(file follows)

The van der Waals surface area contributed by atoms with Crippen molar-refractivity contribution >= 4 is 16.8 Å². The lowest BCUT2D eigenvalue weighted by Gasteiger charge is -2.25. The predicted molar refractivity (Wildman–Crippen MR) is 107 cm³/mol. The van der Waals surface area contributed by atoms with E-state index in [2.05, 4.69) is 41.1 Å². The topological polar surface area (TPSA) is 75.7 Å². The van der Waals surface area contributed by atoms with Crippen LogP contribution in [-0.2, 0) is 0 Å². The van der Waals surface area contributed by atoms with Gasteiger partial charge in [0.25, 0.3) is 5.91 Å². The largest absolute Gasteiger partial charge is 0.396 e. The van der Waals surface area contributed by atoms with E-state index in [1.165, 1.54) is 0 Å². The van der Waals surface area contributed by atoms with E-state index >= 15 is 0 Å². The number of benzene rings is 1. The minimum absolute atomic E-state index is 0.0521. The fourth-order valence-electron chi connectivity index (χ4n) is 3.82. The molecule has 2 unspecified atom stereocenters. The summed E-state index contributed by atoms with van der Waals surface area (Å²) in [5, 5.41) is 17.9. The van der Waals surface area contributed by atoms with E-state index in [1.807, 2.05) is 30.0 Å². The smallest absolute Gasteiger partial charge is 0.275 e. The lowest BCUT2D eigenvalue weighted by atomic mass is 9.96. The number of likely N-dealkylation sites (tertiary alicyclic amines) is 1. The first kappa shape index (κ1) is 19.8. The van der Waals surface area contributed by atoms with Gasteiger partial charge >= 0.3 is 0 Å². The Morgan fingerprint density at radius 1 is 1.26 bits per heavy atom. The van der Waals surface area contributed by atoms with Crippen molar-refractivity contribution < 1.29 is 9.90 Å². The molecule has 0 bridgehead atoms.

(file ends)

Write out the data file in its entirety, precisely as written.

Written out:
The van der Waals surface area contributed by atoms with Crippen molar-refractivity contribution >= 4 is 16.8 Å². The lowest BCUT2D eigenvalue weighted by Gasteiger charge is -2.25. The predicted molar refractivity (Wildman–Crippen MR) is 107 cm³/mol. The van der Waals surface area contributed by atoms with E-state index in [2.05, 4.69) is 41.1 Å². The topological polar surface area (TPSA) is 75.7 Å². The van der Waals surface area contributed by atoms with Crippen LogP contribution in [-0.2, 0) is 0 Å². The van der Waals surface area contributed by atoms with Gasteiger partial charge in [0.25, 0.3) is 5.91 Å². The largest absolute Gasteiger partial charge is 0.396 e. The van der Waals surface area contributed by atoms with E-state index in [1.165, 1.54) is 0 Å². The van der Waals surface area contributed by atoms with E-state index >= 15 is 0 Å². The number of benzene rings is 1. The minimum absolute atomic E-state index is 0.0521. The fourth-order valence-electron chi connectivity index (χ4n) is 3.82. The molecule has 2 unspecified atom stereocenters. The summed E-state index contributed by atoms with van der Waals surface area (Å²) in [5, 5.41) is 17.9. The van der Waals surface area contributed by atoms with E-state index in [1.807, 2.05) is 30.0 Å². The smallest absolute Gasteiger partial charge is 0.275 e. The lowest BCUT2D eigenvalue weighted by atomic mass is 9.96. The number of likely N-dealkylation sites (tertiary alicyclic amines) is 1. The first kappa shape index (κ1) is 19.8. The van der Waals surface area contributed by atoms with Gasteiger partial charge >= 0.3 is 0 Å². The Morgan fingerprint density at radius 1 is 1.26 bits per heavy atom. The van der Waals surface area contributed by atoms with Crippen molar-refractivity contribution < 1.29 is 9.90 Å². The molecule has 0 bridgehead atoms.